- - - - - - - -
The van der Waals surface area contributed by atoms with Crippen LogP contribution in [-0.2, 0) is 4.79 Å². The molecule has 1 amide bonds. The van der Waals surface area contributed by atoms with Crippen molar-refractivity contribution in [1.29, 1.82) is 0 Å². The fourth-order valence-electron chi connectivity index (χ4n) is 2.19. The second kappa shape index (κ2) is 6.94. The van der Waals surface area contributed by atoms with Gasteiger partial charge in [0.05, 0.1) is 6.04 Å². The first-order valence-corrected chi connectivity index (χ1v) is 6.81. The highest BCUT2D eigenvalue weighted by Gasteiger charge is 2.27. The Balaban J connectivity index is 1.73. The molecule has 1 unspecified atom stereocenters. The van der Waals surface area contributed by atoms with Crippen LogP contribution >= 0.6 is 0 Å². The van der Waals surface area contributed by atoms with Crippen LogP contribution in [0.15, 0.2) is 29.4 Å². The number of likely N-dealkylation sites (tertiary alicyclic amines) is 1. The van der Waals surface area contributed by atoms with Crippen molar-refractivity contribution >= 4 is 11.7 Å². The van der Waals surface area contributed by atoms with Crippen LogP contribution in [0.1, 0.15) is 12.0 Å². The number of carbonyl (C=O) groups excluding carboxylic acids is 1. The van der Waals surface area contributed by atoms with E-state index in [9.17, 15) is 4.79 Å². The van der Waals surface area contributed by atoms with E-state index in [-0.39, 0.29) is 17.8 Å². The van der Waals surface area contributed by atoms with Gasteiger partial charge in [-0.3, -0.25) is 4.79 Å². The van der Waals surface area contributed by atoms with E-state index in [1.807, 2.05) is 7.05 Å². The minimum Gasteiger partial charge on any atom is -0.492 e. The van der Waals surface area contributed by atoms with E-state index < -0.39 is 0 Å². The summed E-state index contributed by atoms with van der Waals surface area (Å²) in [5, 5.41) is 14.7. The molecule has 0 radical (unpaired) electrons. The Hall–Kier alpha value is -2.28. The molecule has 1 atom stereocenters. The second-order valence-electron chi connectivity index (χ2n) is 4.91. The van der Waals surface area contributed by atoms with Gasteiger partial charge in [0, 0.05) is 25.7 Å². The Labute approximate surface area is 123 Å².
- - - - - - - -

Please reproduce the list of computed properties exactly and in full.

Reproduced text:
The van der Waals surface area contributed by atoms with Crippen LogP contribution in [-0.2, 0) is 4.79 Å². The molecule has 1 amide bonds. The van der Waals surface area contributed by atoms with Crippen molar-refractivity contribution in [1.29, 1.82) is 0 Å². The fourth-order valence-electron chi connectivity index (χ4n) is 2.19. The second kappa shape index (κ2) is 6.94. The van der Waals surface area contributed by atoms with Gasteiger partial charge in [0.05, 0.1) is 6.04 Å². The first-order valence-corrected chi connectivity index (χ1v) is 6.81. The highest BCUT2D eigenvalue weighted by Gasteiger charge is 2.27. The Balaban J connectivity index is 1.73. The molecule has 1 unspecified atom stereocenters. The van der Waals surface area contributed by atoms with Crippen LogP contribution >= 0.6 is 0 Å². The van der Waals surface area contributed by atoms with Crippen LogP contribution in [0.15, 0.2) is 29.4 Å². The number of likely N-dealkylation sites (tertiary alicyclic amines) is 1. The van der Waals surface area contributed by atoms with Crippen molar-refractivity contribution >= 4 is 11.7 Å². The van der Waals surface area contributed by atoms with Crippen LogP contribution in [0.1, 0.15) is 12.0 Å². The number of carbonyl (C=O) groups excluding carboxylic acids is 1. The van der Waals surface area contributed by atoms with E-state index in [9.17, 15) is 4.79 Å². The van der Waals surface area contributed by atoms with E-state index in [-0.39, 0.29) is 17.8 Å². The van der Waals surface area contributed by atoms with Gasteiger partial charge in [-0.3, -0.25) is 4.79 Å². The van der Waals surface area contributed by atoms with E-state index in [1.807, 2.05) is 7.05 Å². The minimum Gasteiger partial charge on any atom is -0.492 e. The van der Waals surface area contributed by atoms with E-state index < -0.39 is 0 Å². The summed E-state index contributed by atoms with van der Waals surface area (Å²) in [5, 5.41) is 14.7. The molecule has 0 radical (unpaired) electrons. The Hall–Kier alpha value is -2.28. The molecule has 1 atom stereocenters. The second-order valence-electron chi connectivity index (χ2n) is 4.91. The van der Waals surface area contributed by atoms with Gasteiger partial charge in [0, 0.05) is 25.7 Å². The Labute approximate surface area is 123 Å².